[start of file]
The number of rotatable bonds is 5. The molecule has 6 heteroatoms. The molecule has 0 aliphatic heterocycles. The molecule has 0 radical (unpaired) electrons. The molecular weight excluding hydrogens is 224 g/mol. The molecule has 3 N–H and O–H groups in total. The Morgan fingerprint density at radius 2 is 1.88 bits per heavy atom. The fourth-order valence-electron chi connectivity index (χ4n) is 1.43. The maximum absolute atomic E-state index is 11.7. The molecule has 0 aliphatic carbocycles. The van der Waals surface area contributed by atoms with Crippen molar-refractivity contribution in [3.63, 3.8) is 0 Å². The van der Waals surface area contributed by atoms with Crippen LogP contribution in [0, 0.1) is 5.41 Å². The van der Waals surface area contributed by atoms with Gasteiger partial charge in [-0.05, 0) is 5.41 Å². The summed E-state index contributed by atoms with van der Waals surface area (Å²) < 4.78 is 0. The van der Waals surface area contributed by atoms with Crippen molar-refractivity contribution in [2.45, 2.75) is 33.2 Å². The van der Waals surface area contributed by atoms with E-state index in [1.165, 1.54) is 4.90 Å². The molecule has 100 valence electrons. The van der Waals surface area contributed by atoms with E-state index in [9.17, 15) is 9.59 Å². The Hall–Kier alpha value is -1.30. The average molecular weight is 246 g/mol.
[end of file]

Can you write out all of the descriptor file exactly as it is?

The number of rotatable bonds is 5. The molecule has 6 heteroatoms. The molecule has 0 aliphatic heterocycles. The molecule has 0 radical (unpaired) electrons. The molecular weight excluding hydrogens is 224 g/mol. The molecule has 3 N–H and O–H groups in total. The Morgan fingerprint density at radius 2 is 1.88 bits per heavy atom. The fourth-order valence-electron chi connectivity index (χ4n) is 1.43. The maximum absolute atomic E-state index is 11.7. The molecule has 0 aliphatic carbocycles. The van der Waals surface area contributed by atoms with Crippen molar-refractivity contribution in [3.63, 3.8) is 0 Å². The van der Waals surface area contributed by atoms with Crippen LogP contribution in [0, 0.1) is 5.41 Å². The van der Waals surface area contributed by atoms with Gasteiger partial charge in [-0.05, 0) is 5.41 Å². The summed E-state index contributed by atoms with van der Waals surface area (Å²) < 4.78 is 0. The van der Waals surface area contributed by atoms with Crippen molar-refractivity contribution in [2.45, 2.75) is 33.2 Å². The van der Waals surface area contributed by atoms with E-state index in [1.165, 1.54) is 4.90 Å². The molecule has 100 valence electrons. The van der Waals surface area contributed by atoms with E-state index in [9.17, 15) is 9.59 Å². The Hall–Kier alpha value is -1.30. The average molecular weight is 246 g/mol.